SALT LAKE CITY — A bill moving quickly in the Utah State Legislature would allow parents to take their children out of an online-only class to another school — public or private — that offers in-person classroom instruction during the COVID-19 pandemic.
Money that would normally be intended for that school district would follow the student to the new school.
Sen. Todd Weiler, R-Woods Cross, ran SB107 after complaints from a number of parents in the Salt Lake City School District who were angry that the school board voted to remain online-only when all other districts in the state returned to some form of in-person learning.
"There are a large percentage of parents in the Salt Lake city School District who want their children to have an in-person classroom experience and believe that their children are failing because they’re being deprived of that opportunity," Sen. Weiler told the Senate Education Committee on Wednesday.
Sen. Weiler said he has been discussing the issue with the Salt Lake City School District since October. But he has faced pushback over the legislation from teacher's unions, the school board and fellow lawmakers who believed he was unnecessarily targeting the district.
It's the latest move by legislators to go after the lone school district that has yet to return to some kind of in-person classroom instruction. House Speaker Brad Wilson, R-Kaysville, persuaded lawmakers to withhold bonuses for educators in the district that were intended as a "thank you" for working during the COVID-19 pandemic — unless they returned students to a physical classroom.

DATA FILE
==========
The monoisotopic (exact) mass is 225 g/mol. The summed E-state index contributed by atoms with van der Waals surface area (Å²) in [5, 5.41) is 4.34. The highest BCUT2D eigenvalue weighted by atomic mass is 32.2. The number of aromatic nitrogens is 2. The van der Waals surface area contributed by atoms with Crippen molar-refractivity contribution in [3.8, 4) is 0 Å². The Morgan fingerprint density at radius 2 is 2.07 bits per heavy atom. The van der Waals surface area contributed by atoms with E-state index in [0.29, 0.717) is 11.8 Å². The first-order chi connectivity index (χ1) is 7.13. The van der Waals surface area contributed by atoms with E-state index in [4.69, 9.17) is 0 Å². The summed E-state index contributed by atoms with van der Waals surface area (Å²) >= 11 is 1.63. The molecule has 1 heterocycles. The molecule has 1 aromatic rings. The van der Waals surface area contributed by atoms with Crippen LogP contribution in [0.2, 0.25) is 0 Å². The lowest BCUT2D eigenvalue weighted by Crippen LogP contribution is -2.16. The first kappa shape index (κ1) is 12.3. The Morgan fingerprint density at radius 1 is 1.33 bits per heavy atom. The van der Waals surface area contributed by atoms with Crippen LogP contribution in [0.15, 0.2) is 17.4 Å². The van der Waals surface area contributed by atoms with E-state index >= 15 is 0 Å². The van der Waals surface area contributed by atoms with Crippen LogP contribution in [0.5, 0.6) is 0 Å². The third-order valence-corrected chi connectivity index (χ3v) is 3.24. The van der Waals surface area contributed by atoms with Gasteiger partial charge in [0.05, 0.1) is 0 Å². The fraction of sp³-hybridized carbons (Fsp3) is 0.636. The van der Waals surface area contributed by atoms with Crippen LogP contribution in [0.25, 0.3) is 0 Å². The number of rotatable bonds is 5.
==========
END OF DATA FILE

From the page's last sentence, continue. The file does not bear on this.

"It overlooks Utah’s longstanding value of support for local control in local decision making," Melissa Ford, the Salt Lake City School Board President, said of Sen. Weiler's bill.
The Salt Lake City School Board recently voted to return to some in-person classroom instruction beginning in the next few weeks. Sen. Derek Kitchen, D-Salt Lake City, said he believed in-person learning was better for students. But he pointed out that Salt Lake City has a high COVID-19 transmission rate.
He also questioned if the bill had other motives.
"It feels like a slippery slope to vouchers and that’s a huge concern all on its own," Sen. Kitchen said, announcing he would vote against it.
Sen. Kathleen Riebe, D-Cottonwood Heights, who is an elementary school teacher, said the Salt Lake City School District has offered "consistency" in its decision, where her own district has had a mix of in-person or online classes as COVID-19 cases spike and go away.
"I’m going to vote no because this board made their decision and we should respect that board," she said.
During Wednesday's committee hearing, public comment was divided. Some parents urged support for SB107.
"This bill is a last resort for us and the thing that’s lacking is the reality for families," said Emily McCormack.
Teacher's union representatives blasted the bill as stepping on local decision making. Utah Education Association President Heidi Matthews called it "a bill that is clearly designed to bully one particular district."
The bill passed out of committee on a 5-2 party line vote. It will head to the Senate floor, but Sen. Weiler told FOX 13 it may not go further than that. If Salt Lake City schools return to some form of in-person learning, he said he might hold the bill.
"We wanted to give the parents a voice who have been so frustrated they didn’t have an in-person option," he said. "But at the same time we’re not looking to step on toes."